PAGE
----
British & Commonwealth Military Badge Forum

Recent Books by Forum Members

   

Go Back   British & Commonwealth Military Badge Forum > Canadian Military Insignia > Infantry

 Other Pages: Galleries, Links etc.
Glossary  Books by Forum Members     Canadian Pre 1914    CEF    CEF Badge Inscriptions   Canadian post 1920     Canadian post 1953     British Cavalry Badges     Makers' Marks    Pipers' Badges  Canadian Cloth Titles  Books  SEARCH
 
Reply
 
Thread Tools Display Modes
  #16  
Old 22-05-08, 09:34 PM
Dwayne H's Avatar
Dwayne H Dwayne H is offline
Member
 
Join Date: Jan 2008
Location: Ottawa Ontario
Posts: 183
Default RCR WW2 cloth

Ok..with all of the RCR knowledge that I have seen here....a question regarding the shoulder flashes...On the scan below you will see 4 flashes...the last being a different shape. I know they are were all worn during the war. I have a BD and 2 Italy brassards with the last title on them. My question is...

A) When did the shape of the flashes change?

B) Since I have summer brassards which would be summer 1944 at the latest, why didn't the last pattern of canvas flashes( circa 1945) mirror the new shape of the RCR flashes.

Dwayne
Attached Images
File Type: jpg RCR.jpg (52.2 KB, 26 views)
Reply With Quote
  #17  
Old 23-05-08, 12:26 AM
Bill A's Avatar
Bill A Bill A is offline
Super Moderator
 
Join Date: Jan 2008
Location: Canada
Posts: 10,632
Default

To answer the last question first, I believe the screens used by the manufacturer were simply reused for the late war run of canvas. The manufacturer did not know about the change or did not want to spend the time and money on cutting new screens. (I think the former is more likely. The order went out to the manufacturer without the Canadian army telling them the pattern had changed.)
Dwayne, I also have a brassard attributed to the Italian theatre with the last version of the RCR title. The brassards would have been worn well into the fall of 1944, until the khaki drill uniforms were replaced by the winter issue battledress. Comments about the change over can be found in various regimental histories, and if I remember correctly, it was well into October or later before the change occured. I would also be interested in the date the style of title changed, and more importantly, why was the pattern was changed?
Reply With Quote
  #18  
Old 24-05-08, 01:14 AM
boots and saddles's Avatar
boots and saddles boots and saddles is offline
Member
 
Join Date: Jan 2008
Location: Durham(Varney) ont. Canada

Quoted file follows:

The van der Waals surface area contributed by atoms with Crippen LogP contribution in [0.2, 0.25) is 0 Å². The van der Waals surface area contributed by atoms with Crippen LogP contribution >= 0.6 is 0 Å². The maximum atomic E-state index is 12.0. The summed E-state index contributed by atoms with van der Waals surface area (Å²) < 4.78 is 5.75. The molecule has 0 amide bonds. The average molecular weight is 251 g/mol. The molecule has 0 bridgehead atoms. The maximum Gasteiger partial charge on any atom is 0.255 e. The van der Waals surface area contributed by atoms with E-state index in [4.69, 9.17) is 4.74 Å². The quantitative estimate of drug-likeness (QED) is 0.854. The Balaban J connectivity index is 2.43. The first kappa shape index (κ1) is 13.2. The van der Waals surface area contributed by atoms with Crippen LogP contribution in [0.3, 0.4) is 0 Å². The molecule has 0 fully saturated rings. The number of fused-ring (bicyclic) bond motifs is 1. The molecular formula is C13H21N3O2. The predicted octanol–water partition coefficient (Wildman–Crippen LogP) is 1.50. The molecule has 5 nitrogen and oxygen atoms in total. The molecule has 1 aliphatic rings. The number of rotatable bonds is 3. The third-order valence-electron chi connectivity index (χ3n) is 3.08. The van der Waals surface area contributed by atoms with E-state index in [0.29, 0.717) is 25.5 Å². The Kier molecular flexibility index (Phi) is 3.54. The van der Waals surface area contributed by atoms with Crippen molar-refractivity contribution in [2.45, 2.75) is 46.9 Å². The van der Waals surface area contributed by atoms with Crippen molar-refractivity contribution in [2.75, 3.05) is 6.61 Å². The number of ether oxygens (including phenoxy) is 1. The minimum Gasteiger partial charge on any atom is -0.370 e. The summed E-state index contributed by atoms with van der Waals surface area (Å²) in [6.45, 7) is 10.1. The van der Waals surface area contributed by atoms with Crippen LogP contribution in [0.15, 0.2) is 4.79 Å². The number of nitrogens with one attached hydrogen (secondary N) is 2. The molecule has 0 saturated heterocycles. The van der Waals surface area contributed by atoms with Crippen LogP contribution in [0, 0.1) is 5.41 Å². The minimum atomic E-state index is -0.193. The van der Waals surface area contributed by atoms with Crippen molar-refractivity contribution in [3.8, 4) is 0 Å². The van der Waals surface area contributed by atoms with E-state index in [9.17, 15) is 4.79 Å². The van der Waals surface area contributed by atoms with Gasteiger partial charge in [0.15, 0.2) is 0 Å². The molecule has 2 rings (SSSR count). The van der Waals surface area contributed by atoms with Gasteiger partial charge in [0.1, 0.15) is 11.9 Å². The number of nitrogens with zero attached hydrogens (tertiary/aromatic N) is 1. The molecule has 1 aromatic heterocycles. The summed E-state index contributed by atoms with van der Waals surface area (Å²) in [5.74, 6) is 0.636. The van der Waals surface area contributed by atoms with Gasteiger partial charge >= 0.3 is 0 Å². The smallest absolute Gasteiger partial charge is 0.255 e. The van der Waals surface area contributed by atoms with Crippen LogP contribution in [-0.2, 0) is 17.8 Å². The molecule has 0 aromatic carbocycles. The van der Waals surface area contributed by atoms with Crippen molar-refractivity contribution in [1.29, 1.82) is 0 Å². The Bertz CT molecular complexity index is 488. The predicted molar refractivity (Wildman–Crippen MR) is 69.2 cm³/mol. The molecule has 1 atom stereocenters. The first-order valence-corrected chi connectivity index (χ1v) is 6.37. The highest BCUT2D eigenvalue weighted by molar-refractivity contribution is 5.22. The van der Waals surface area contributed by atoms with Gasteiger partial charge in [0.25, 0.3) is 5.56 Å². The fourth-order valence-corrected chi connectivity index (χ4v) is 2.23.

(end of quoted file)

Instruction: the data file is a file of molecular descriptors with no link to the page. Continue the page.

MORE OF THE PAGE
Posts: 1,122
Default

Re the Guelpic crown, I don't know about the RCR's but the RCD's wore a button with it on & actually it is more common than the KC which they also wore at that time & which I am looking for, The one with the guelpic crown I have. Ray
Reply With Quote
  #19  
Old 13-12-09, 11:42 PM
Infanteer's Avatar
Infanteer Infanteer is offline
Member
 
Join Date: Nov 2009
Location: Edmonton
Posts: 343
Default

Can one of the RCR collectors give me some advice on how to differentiate between a WW2 RCR cap badge and a 1950's badge? Post war badges tend to have a rather yellow colored brass which for me is an indicator but beyond looking for lugs how do I know if an Imperial crown badge is pre 1945?
Reply With Quote
  #20  
Old 14-12-09, 01:21 PM
Bill A's Avatar
Bill A Bill A is offline
Super Moderator
 
Join Date: Jan 2008
Location: Canada
Posts: 10,632
Default

Hi Steve, Mike O'Leary's site the Regimental Rouge is the best RCR reference on the net. He has a very good reference section on the badges of the Royal Canadian Regiment.
Reply With Quote
  #21  
Old 14-12-09, 04:48 PM
Infanteer's Avatar
Infanteer Infanteer is offline
Member
 
Join Date: Nov 2009
Location: Edmonton
Posts: 343
Default

Thanks, but I am very familiar with that site. Problem is that the Imperial crown badge was in use from before WW2 to the current day.... so how do I know when the badge was made? Sliders would indicate post war manufacture as far as I know but lugs were being used in the 50's still. Usually collectors have guidelines they use when determining the vintage of badges like this, like some small detail that changed post war or manufacturing variations. Anyone?
Reply With Quote
  #22  
Old 14-12-09, 05:15 PM
Bill A's Avatar
Bill A Bill A is offline
Super Moderator
 
Join Date: Jan 2008
Location: Canada
Posts: 10,632
Default